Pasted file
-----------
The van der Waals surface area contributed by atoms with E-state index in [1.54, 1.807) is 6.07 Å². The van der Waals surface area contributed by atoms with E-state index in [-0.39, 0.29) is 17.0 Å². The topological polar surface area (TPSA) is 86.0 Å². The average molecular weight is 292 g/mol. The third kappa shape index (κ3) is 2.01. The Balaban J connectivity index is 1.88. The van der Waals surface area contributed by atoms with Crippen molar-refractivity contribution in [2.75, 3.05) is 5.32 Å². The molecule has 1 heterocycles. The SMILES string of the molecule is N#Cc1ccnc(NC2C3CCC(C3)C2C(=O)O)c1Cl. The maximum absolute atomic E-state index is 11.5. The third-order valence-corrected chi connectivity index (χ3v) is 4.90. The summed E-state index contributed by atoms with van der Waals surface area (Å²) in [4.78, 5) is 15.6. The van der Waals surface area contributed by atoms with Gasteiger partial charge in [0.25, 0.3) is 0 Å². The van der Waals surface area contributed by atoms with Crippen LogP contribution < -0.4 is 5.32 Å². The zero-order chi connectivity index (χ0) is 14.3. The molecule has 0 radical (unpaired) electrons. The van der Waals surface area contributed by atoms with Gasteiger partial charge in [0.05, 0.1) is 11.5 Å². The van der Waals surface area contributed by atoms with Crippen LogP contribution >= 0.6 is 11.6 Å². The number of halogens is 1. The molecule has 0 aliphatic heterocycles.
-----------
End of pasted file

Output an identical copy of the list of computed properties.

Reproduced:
The van der Waals surface area contributed by atoms with E-state index in [1.54, 1.807) is 6.07 Å². The van der Waals surface area contributed by atoms with E-state index in [-0.39, 0.29) is 17.0 Å². The topological polar surface area (TPSA) is 86.0 Å². The average molecular weight is 292 g/mol. The third kappa shape index (κ3) is 2.01. The Balaban J connectivity index is 1.88. The van der Waals surface area contributed by atoms with Crippen molar-refractivity contribution in [2.75, 3.05) is 5.32 Å². The molecule has 1 heterocycles. The SMILES string of the molecule is N#Cc1ccnc(NC2C3CCC(C3)C2C(=O)O)c1Cl. The maximum absolute atomic E-state index is 11.5. The third-order valence-corrected chi connectivity index (χ3v) is 4.90. The summed E-state index contributed by atoms with van der Waals surface area (Å²) in [4.78, 5) is 15.6. The van der Waals surface area contributed by atoms with Gasteiger partial charge in [0.25, 0.3) is 0 Å². The van der Waals surface area contributed by atoms with Crippen LogP contribution < -0.4 is 5.32 Å². The zero-order chi connectivity index (χ0) is 14.3. The molecule has 0 radical (unpaired) electrons. The van der Waals surface area contributed by atoms with Gasteiger partial charge in [0.05, 0.1) is 11.5 Å². The van der Waals surface area contributed by atoms with Crippen LogP contribution >= 0.6 is 11.6 Å². The number of halogens is 1. The molecule has 0 aliphatic heterocycles.